09) Exchange-Traded Funds: ETF Alternative Investments
Alternative investments in ETF is a good way to diversify a portfolio. It is also used for hedging existing positions or gain positions in currencies or commodities.
Designed to track movements of currencies in exchange markets, this funds can contain currences such as the Japanese Yen, the Euro, or a mix of other currencies. Investments in a currency ETF are mainly foreign cash deposits or futures contracts. Note that currency ETFs are not recommended for long-term investments, but it is one way to provide protection from exposure to foreign currencies. Funds investing in futures contracts will typically purchase Treasury bonds or other bonds of high-quality.
- PowerShares DB U.S. Dollar Bullish Fund (UUP)
- PowerShares DB U.S. Dollar Bullish Fund (UDN)
These are considered hard assets that provide protection against unexpected inflation. There are three types of commodity funds:
- Those that track individual commidity such as gold or oil.
- Those that invests in a group of companies that produce a commodity
- Those that tracks other different commodities
A commodity ETF holds the actual commodity or futures contracts. For ETFs that make use of futures contracts, interest-bearing government bonds are usually bought. The interest takes care of the ETF costs and payment of dividends to the investors.
- PowerShares DB Commodity Index Tracking ETF (DBC
- iShares S&P GSCI(R) Commodity-Indexed Trust (GSG)
Inverse ETFs and Leveraged Inverse ETFs
Inverse ETFs were originally designed to move in a direction equally opposite of its benchmarks. It can use short positions of the underylying stocks or futures. Funds that use futures contracts have excess cash that can be used to buy bonds. This investment will cover the ETF costs and payd dividends to the investors.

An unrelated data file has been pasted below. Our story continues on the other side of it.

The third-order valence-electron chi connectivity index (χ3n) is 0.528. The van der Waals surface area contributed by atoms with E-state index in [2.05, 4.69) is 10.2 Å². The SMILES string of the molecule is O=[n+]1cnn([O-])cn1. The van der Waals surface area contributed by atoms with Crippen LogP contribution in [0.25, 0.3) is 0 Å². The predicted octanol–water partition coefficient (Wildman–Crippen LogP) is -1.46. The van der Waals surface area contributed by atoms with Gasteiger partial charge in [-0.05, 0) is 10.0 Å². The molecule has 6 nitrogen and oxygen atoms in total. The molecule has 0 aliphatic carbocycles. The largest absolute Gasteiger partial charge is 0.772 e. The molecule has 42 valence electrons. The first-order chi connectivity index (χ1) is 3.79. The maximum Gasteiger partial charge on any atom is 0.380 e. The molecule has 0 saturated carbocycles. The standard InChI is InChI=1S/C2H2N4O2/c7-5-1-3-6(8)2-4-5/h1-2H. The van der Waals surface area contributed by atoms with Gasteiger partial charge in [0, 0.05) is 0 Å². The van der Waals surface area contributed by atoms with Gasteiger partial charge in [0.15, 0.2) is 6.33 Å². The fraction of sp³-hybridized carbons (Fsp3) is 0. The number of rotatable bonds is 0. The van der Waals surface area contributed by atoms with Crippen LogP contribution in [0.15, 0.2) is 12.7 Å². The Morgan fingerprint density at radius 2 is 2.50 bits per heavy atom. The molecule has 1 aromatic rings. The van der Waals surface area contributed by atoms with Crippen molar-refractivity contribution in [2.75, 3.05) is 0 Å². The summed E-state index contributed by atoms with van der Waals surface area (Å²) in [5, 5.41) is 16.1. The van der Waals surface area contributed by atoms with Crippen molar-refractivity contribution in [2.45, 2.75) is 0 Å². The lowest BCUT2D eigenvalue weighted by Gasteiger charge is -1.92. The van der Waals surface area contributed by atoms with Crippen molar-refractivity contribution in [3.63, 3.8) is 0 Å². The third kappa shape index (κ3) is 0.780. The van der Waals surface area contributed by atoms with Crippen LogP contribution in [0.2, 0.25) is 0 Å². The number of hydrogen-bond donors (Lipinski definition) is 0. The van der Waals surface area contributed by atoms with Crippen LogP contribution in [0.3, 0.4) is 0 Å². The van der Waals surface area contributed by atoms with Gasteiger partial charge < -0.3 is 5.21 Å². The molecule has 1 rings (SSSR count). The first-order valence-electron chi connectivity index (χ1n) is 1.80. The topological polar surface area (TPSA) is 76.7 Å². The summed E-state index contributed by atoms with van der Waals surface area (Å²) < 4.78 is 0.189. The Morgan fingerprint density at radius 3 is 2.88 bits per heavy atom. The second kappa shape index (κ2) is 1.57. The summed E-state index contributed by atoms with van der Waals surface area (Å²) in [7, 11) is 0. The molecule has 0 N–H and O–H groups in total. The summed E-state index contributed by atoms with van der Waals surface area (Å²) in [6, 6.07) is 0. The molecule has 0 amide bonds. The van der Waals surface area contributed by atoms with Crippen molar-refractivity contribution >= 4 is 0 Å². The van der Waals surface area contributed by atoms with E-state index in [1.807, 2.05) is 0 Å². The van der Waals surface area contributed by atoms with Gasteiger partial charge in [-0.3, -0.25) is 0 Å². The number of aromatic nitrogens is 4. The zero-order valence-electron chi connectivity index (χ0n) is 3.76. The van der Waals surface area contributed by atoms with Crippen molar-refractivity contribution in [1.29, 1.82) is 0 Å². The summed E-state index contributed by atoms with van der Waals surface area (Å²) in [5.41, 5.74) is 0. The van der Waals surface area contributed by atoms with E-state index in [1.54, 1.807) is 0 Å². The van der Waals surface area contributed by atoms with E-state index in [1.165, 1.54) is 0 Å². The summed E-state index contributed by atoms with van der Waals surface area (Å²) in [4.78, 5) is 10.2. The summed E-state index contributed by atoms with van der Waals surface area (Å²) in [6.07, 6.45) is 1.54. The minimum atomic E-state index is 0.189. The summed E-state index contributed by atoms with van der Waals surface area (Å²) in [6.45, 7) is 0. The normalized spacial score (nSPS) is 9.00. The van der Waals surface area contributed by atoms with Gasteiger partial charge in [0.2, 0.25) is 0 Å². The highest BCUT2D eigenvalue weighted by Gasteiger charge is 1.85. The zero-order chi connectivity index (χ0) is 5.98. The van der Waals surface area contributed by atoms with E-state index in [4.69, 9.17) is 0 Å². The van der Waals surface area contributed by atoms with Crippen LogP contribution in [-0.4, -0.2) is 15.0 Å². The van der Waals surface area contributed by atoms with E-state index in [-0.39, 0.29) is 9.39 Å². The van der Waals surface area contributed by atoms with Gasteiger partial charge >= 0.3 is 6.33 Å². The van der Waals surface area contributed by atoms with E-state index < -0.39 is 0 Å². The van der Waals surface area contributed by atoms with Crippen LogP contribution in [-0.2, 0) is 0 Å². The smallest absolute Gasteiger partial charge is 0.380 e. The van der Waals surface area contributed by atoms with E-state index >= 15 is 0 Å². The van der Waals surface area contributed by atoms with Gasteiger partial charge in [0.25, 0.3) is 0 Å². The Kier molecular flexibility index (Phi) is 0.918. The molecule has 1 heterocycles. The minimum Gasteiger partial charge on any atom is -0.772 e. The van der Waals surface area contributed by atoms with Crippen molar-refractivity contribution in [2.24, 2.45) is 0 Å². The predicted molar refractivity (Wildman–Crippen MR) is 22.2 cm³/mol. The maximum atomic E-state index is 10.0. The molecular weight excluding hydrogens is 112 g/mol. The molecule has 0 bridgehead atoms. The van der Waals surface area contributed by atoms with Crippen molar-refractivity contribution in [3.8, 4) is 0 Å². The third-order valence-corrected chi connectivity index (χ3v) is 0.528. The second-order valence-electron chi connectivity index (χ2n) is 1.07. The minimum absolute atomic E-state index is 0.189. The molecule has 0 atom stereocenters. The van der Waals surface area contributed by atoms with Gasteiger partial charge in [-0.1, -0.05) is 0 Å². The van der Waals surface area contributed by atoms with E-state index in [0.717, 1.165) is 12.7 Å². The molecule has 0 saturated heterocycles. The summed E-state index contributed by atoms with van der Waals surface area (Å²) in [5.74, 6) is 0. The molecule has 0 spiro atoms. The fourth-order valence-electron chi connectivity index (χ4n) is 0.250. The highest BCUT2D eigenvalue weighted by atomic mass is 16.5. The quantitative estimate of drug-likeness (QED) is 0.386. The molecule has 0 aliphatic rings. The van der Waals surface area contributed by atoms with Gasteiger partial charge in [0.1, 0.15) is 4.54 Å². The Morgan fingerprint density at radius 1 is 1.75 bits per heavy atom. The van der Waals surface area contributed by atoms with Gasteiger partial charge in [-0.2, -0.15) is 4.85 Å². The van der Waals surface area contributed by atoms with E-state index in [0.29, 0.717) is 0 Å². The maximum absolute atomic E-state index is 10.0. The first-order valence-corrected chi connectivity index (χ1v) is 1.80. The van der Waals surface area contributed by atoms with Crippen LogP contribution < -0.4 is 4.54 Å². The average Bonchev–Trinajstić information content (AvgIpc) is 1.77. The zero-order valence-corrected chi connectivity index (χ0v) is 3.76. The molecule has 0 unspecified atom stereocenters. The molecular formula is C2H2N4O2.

Leveraged inverse ETFs are just the same but the opposite movement is double that of a regular inverse ETF.
There are many reasons for buying inverse ETFs. Investors, for example, prefer to use it instead of short-selling the index. Another reason is that it can be used as a hedge.
Inverse funds are bought in tax-deferred accounts. It can be risky in that investors are exposed to unlimited losses.
Examples of inverse ETFs are:
- ProShares Short QQQ ETF (PSQ)
- ProShares Short S&P500 ETF (SH)
Examples of leveraged inverse ETFs are:
- ProShares UltraShort QQQ ETF (QID)
- ProShares UltraShort S&P 500 ETF (SDS)
- 01) Exchange-Traded Funds
- 02) Exchange-Traded Funds: Background
- 03) Exchange-Traded Funds: Features
- 04) Exchange-Traded Funds: SPDR S&P 500 ETF
- 05) Exchange-Traded Funds: Active Vs. Passive Investing
- 06) Exchange-Traded Funds: Index Funds Vs. ETFs
- 07) Exchange-Traded Funds: Equity ETFs
- 08) Exchange-Traded Funds: Fixed-Income and Asset-Allocation ETFs
- 09) Exchange-Traded Funds: ETF Alternative Investments
- 10) Exchange-Traded Funds: ETF Investment Strategies
- 11) Exchange-Traded Funds: Conclusion